“Faith in the endgame helps you live through the months or years of build-up.” Jim Collins (Good to Great)

The focus this week turns to the building blocks for Australia’s Q1 growth data (due Wednesday week 3 June). Most major economies have already released their Q1 data, with the sharpest falls in China (-10%, which leads the timeline for the pandemic and going into lockdown first through Q1). Europe has fallen almost 4% while the US and Japan saw smaller falls near 1%. Much sharper falls are expected in Q2, rendering the world technically in recession.

Economists have been debating over whether Australia’s Q1 growth will be a small fall, or if it will scrape over the line with a positive print. Latest estimates from UBS argue growth in Q1 will fall around 0.8% (a similar fall to the US and Japan for Q1), while CBA argues a small positive gain of 0.1%. While January bushfires dragged on early Q1 growth, strong March retail panic-buying, a strong March jobs report (prior to April’s plunge) and strong exports through the quarter look to have supported Q1 growth. But it’s neither here nor there really, though it could become interesting if a small Q1 positive raises the risk Australia may avoid a ‘technical’ recession in 2020—even if we all know we are deep in a real one.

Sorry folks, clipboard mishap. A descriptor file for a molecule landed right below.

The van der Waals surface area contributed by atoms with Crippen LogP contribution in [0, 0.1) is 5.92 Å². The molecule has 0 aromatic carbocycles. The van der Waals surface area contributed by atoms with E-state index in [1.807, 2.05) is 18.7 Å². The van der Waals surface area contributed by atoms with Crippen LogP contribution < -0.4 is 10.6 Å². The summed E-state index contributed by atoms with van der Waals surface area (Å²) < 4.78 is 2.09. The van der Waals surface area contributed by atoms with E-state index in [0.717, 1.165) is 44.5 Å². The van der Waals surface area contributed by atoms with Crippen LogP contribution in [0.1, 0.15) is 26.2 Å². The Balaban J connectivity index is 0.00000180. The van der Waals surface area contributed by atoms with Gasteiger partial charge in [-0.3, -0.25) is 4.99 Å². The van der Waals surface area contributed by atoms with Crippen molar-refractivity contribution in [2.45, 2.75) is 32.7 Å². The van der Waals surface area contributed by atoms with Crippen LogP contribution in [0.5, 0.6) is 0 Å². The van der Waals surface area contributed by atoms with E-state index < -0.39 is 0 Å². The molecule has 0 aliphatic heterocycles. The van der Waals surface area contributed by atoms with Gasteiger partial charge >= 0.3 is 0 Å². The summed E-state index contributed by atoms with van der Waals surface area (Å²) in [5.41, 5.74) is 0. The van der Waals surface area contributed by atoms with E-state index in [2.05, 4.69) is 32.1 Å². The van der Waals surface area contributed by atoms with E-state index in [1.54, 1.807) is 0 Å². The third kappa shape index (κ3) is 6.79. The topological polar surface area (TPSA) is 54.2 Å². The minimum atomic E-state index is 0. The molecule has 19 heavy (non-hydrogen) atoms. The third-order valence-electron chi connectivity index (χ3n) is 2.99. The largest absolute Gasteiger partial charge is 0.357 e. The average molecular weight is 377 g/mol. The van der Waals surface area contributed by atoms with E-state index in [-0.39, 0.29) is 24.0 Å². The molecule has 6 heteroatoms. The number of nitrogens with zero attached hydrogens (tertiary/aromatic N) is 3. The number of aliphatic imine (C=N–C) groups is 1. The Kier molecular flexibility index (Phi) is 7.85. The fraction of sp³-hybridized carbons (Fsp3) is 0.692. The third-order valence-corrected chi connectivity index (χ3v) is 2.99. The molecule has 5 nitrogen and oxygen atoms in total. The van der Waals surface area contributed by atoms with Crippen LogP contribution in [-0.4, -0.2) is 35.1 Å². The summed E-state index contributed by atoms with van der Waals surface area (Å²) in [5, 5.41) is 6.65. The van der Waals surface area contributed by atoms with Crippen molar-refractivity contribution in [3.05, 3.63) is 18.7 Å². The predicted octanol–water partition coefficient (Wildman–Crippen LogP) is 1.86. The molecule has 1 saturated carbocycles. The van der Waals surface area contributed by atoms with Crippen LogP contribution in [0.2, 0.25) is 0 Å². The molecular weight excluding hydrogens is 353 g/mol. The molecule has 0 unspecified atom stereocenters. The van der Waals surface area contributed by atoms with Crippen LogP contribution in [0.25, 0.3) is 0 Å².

This week we start to see some of the harder data that builds into Australia’s Q1 growth data. Thursday sees Q1 business capex data. After a 2.8% fall in Q4, expectations for Q1 are a further fall of 2-3%. Q1 was dominated by business uncertainty amid the unfolding COVID-19 pandemic, and uncertainty does not foster business decisions to invest—nor does declining profit growth. As our chart today shows, the latest NAB survey profits component has weakened sharply, and much more than recent trailing earnings per share estimates to date. This suggests company earnings and profits have significantly further to fall through 2020. This is likely to see the accompanying data on capex outlook downgraded sharply this week (also due on Thursday).

Elsewhere this week, it is Memorial Day holiday in the US on Monday, ahead of a week likely to remain focused on rising US-China (and Australia-China) trade tensions. On Wednesday, European Central Bank President Lagarde speaks, ahead of US Federal Reserve Chair Powell on Friday night. Interestingly, regional US manufacturing surveys (Dallas, Kansas, Richmond) are all expected to show improving May confidence, potentially flagging a further rebound in the national purchasing manager indices (PMIs) down the track, albeit April core durable capex orders on Thursday night are expected to be weak (as in Australia), potentially down 20%. Finally, China releases its May PMIs on Sunday with slightly weaker results expected—though with the indices still around the key 50 mark.

Weak business conditions point to sharper capex, earnings and profit declines

Source: ABS, Factset, UBS, NAB

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